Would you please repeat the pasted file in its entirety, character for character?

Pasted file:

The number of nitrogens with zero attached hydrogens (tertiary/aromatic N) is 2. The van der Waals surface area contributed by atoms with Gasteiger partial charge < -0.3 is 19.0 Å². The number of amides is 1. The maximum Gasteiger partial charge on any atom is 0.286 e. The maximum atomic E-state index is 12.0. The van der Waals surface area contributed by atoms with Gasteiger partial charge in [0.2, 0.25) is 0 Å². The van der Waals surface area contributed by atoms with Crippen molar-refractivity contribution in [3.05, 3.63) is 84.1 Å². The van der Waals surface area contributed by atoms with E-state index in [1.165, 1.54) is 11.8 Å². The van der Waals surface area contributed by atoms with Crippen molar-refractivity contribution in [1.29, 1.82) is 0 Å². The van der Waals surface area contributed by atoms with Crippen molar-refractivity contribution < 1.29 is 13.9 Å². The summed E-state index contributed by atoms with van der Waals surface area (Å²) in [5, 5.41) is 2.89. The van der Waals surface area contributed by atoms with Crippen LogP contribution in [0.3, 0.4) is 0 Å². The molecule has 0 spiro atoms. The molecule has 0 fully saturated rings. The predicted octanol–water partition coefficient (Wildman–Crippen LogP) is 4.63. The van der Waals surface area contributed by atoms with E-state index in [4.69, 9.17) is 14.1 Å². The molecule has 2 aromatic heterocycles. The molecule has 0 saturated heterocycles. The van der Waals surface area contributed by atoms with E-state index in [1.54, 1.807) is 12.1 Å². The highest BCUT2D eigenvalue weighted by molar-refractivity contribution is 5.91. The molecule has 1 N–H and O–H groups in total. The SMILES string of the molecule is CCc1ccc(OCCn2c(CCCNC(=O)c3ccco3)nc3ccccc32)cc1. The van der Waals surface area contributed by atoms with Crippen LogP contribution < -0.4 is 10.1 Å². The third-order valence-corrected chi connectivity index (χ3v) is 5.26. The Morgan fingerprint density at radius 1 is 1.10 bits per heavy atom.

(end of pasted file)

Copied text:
The number of nitrogens with zero attached hydrogens (tertiary/aromatic N) is 2. The van der Waals surface area contributed by atoms with Gasteiger partial charge < -0.3 is 19.0 Å². The number of amides is 1. The maximum Gasteiger partial charge on any atom is 0.286 e. The maximum atomic E-state index is 12.0. The van der Waals surface area contributed by atoms with Gasteiger partial charge in [0.2, 0.25) is 0 Å². The van der Waals surface area contributed by atoms with Crippen molar-refractivity contribution in [3.05, 3.63) is 84.1 Å². The van der Waals surface area contributed by atoms with E-state index in [1.165, 1.54) is 11.8 Å². The van der Waals surface area contributed by atoms with Crippen molar-refractivity contribution in [1.29, 1.82) is 0 Å². The van der Waals surface area contributed by atoms with Crippen molar-refractivity contribution < 1.29 is 13.9 Å². The summed E-state index contributed by atoms with van der Waals surface area (Å²) in [5, 5.41) is 2.89. The van der Waals surface area contributed by atoms with Crippen LogP contribution in [0.3, 0.4) is 0 Å². The molecule has 0 spiro atoms. The molecule has 0 fully saturated rings. The predicted octanol–water partition coefficient (Wildman–Crippen LogP) is 4.63. The van der Waals surface area contributed by atoms with E-state index in [4.69, 9.17) is 14.1 Å². The molecule has 2 aromatic heterocycles. The molecule has 0 saturated heterocycles. The van der Waals surface area contributed by atoms with E-state index in [1.54, 1.807) is 12.1 Å². The highest BCUT2D eigenvalue weighted by molar-refractivity contribution is 5.91. The molecule has 1 N–H and O–H groups in total. The SMILES string of the molecule is CCc1ccc(OCCn2c(CCCNC(=O)c3ccco3)nc3ccccc32)cc1. The van der Waals surface area contributed by atoms with Crippen LogP contribution < -0.4 is 10.1 Å². The third-order valence-corrected chi connectivity index (χ3v) is 5.26. The Morgan fingerprint density at radius 1 is 1.10 bits per heavy atom.